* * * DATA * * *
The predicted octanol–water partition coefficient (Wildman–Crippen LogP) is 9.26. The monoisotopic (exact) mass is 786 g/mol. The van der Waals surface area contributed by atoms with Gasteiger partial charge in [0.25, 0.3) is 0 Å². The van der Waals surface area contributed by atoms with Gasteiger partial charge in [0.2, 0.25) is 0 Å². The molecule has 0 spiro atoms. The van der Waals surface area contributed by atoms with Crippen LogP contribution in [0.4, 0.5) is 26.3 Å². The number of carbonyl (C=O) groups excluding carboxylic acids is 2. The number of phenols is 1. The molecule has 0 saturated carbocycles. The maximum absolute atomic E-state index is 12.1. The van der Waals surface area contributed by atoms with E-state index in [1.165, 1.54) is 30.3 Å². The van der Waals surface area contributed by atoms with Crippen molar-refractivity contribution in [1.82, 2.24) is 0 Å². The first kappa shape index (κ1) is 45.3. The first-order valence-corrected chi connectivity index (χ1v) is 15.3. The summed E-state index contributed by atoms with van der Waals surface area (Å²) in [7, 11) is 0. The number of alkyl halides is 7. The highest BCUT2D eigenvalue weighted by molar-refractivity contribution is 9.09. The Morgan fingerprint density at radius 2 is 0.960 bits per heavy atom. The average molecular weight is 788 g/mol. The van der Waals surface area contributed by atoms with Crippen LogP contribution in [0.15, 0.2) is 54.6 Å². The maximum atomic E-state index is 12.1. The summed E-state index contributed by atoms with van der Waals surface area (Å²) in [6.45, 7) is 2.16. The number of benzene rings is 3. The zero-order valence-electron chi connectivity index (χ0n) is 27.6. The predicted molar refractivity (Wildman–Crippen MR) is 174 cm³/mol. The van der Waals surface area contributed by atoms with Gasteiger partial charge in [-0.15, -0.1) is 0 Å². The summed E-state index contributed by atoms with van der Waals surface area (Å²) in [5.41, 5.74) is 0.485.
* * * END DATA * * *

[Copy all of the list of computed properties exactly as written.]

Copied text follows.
The predicted octanol–water partition coefficient (Wildman–Crippen LogP) is 9.26. The monoisotopic (exact) mass is 786 g/mol. The van der Waals surface area contributed by atoms with Gasteiger partial charge in [0.25, 0.3) is 0 Å². The van der Waals surface area contributed by atoms with Gasteiger partial charge in [0.2, 0.25) is 0 Å². The molecule has 0 spiro atoms. The van der Waals surface area contributed by atoms with Crippen LogP contribution in [0.4, 0.5) is 26.3 Å². The number of carbonyl (C=O) groups excluding carboxylic acids is 2. The number of phenols is 1. The molecule has 0 saturated carbocycles. The maximum absolute atomic E-state index is 12.1. The van der Waals surface area contributed by atoms with E-state index in [1.165, 1.54) is 30.3 Å². The van der Waals surface area contributed by atoms with Crippen molar-refractivity contribution in [1.82, 2.24) is 0 Å². The first kappa shape index (κ1) is 45.3. The first-order valence-corrected chi connectivity index (χ1v) is 15.3. The summed E-state index contributed by atoms with van der Waals surface area (Å²) in [7, 11) is 0. The number of alkyl halides is 7. The highest BCUT2D eigenvalue weighted by molar-refractivity contribution is 9.09. The Morgan fingerprint density at radius 2 is 0.960 bits per heavy atom. The average molecular weight is 788 g/mol. The van der Waals surface area contributed by atoms with Crippen LogP contribution in [0.15, 0.2) is 54.6 Å². The maximum atomic E-state index is 12.1. The summed E-state index contributed by atoms with van der Waals surface area (Å²) in [6.45, 7) is 2.16. The number of benzene rings is 3. The zero-order valence-electron chi connectivity index (χ0n) is 27.6. The predicted molar refractivity (Wildman–Crippen MR) is 174 cm³/mol. The van der Waals surface area contributed by atoms with Gasteiger partial charge in [-0.15, -0.1) is 0 Å². The summed E-state index contributed by atoms with van der Waals surface area (Å²) in [5.41, 5.74) is 0.485.